Supporting Someone with Anxiety Part 3/3

Part 3/3
In Part 1 we talked about validating our loved one’s feelings.
 
In Part 2 we talked about supporting without giving reassurance.
 
Go check them out if you haven't. All 3 parts are crucial for helping your loved one with anxiety.
Accommodation is my specialty. I don’t say that proudly. I am a master at it and I believe it has greatly perpetuated the anxiety and OCD that exist in my family. I hate seeing people uncomfortable. I find joy in helping people. But I have discovered that I was in an unhealthy cycle with my loved ones.
 
They were uncomfortable (having an anxiety moment). I was uncomfortable not being able to “fix it.” So, I would just do whatever I could to “make it go away.”
 
For example, when my daughter was old enough to order her own food at restaurants but was terrified to do so, I would order for her. By doing so I was telling her that she wasn’t capable and that it really must be a terrifying thing that she needs help with. When my son said he couldn’t fall asleep at night unless I made his bed a certain way and tucked him in just so, I would accommodate his wishes and confirm to his “just right OCD” that indeed not having everything “just right” was a huge threat. I could go on and on and on and on. I told you, I’m a master at it.
 
I can’t tell you how many tears I’ve shed as I try desperately to break this cycle. I’ve had to walk away and hide my tears from my family as I encourage them to fight their battles and refuse to continue to accommodate them.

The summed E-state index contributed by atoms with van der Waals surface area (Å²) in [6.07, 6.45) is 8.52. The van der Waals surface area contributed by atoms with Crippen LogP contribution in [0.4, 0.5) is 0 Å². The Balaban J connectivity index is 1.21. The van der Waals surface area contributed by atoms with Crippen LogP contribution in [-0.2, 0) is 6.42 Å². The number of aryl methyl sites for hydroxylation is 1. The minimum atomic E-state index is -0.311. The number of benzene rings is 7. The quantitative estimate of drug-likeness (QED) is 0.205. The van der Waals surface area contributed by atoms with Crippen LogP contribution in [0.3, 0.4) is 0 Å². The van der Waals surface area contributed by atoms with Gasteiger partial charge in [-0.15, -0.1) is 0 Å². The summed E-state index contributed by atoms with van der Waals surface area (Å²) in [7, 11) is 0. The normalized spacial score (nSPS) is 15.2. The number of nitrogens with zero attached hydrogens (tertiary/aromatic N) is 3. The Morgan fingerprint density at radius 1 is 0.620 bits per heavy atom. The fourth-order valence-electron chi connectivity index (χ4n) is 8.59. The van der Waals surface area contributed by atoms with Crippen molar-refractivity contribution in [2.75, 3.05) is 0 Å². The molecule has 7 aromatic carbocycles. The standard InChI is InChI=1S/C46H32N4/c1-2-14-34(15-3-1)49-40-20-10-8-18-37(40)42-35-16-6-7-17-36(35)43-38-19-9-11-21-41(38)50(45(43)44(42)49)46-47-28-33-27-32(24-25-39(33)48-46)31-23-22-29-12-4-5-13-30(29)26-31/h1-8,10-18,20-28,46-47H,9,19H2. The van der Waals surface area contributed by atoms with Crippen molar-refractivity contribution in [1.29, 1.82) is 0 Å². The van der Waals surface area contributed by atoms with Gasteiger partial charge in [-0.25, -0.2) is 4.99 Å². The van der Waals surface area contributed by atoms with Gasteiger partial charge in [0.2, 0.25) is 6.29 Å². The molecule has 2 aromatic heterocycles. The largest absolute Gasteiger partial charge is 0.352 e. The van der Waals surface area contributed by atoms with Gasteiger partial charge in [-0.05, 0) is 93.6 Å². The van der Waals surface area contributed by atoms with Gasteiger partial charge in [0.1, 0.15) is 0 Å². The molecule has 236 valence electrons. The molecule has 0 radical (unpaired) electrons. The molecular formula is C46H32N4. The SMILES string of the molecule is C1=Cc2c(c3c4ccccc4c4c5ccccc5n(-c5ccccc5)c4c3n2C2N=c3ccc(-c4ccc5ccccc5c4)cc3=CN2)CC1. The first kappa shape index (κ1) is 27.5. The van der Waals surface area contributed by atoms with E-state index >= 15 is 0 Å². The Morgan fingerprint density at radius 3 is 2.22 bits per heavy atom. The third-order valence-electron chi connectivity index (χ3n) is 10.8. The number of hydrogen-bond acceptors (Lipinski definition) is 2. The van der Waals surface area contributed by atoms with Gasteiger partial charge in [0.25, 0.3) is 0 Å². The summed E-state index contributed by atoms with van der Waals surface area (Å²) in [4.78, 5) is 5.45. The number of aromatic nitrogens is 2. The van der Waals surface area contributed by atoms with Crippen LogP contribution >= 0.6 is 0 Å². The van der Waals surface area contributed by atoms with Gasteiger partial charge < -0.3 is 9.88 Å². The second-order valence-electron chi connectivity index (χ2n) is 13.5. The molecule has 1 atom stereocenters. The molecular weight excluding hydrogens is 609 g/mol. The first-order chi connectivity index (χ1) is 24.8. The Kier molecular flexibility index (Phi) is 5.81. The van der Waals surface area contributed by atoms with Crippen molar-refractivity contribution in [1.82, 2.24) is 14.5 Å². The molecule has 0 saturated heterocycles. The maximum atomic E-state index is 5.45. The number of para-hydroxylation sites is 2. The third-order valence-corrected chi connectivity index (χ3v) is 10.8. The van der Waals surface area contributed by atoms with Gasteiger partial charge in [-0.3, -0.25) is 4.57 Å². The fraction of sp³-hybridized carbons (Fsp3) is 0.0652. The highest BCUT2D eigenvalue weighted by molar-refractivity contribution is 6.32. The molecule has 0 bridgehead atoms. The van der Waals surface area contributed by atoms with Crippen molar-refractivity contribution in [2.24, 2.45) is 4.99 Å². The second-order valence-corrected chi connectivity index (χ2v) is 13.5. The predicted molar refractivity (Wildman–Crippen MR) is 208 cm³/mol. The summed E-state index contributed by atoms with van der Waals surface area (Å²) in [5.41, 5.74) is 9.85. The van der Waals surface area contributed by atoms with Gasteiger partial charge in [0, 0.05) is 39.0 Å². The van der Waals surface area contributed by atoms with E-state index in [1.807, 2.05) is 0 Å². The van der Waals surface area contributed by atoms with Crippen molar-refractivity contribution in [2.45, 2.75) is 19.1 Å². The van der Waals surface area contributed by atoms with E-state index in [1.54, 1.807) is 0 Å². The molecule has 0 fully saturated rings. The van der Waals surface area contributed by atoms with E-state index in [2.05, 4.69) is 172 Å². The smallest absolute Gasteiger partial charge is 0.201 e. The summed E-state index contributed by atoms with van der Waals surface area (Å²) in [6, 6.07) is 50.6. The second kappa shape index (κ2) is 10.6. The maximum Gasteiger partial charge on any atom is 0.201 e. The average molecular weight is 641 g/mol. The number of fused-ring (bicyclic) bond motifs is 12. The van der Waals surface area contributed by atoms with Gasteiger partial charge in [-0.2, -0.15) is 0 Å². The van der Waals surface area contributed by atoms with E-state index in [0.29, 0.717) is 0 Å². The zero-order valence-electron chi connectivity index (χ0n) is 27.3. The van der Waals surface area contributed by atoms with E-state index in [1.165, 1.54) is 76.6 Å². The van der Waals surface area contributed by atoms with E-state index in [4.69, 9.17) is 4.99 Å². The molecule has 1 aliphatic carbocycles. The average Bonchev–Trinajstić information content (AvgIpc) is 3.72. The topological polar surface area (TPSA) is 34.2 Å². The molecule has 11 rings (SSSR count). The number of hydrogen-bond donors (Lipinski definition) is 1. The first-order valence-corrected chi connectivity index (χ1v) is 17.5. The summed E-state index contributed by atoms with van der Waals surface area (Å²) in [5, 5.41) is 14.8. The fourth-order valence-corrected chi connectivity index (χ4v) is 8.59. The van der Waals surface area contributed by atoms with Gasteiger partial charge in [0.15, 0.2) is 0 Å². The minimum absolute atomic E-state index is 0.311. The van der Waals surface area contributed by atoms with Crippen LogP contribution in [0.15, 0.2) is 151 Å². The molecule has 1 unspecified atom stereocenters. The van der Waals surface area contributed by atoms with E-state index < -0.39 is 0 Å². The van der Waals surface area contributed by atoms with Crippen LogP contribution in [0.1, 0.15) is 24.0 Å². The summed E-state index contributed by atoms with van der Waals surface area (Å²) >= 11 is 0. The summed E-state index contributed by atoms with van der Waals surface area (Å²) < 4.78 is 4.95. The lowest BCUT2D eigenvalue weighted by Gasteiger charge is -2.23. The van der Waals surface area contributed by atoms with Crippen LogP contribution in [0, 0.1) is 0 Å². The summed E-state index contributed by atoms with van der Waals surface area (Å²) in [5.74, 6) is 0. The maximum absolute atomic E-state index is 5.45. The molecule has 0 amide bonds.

It’s brutal. But all accommodation does is tell your loved one’s brain that whatever they are afraid of is truly a threat.
 
If you allow your loved one to excessively wash their hands, you are accommodating.
If you run back inside to make sure the oven is turned off when you know very well it is, but your loved one just can’t seem to have peace about it, you are accommodating.
If you allow your loved one to skip out on an important social event because they are afraid you are accommodating. (That last one is a little more tricky to navigate…it’s not black and white, but I hope you get the picture.)
It’s possible to break the cycle. Use those mantras if encouragement I posted above. And believe them! Believe in your loved one and their strength and capacity to overcome their anxiety. It is possible. It is HARD work, but it is 100% possible.

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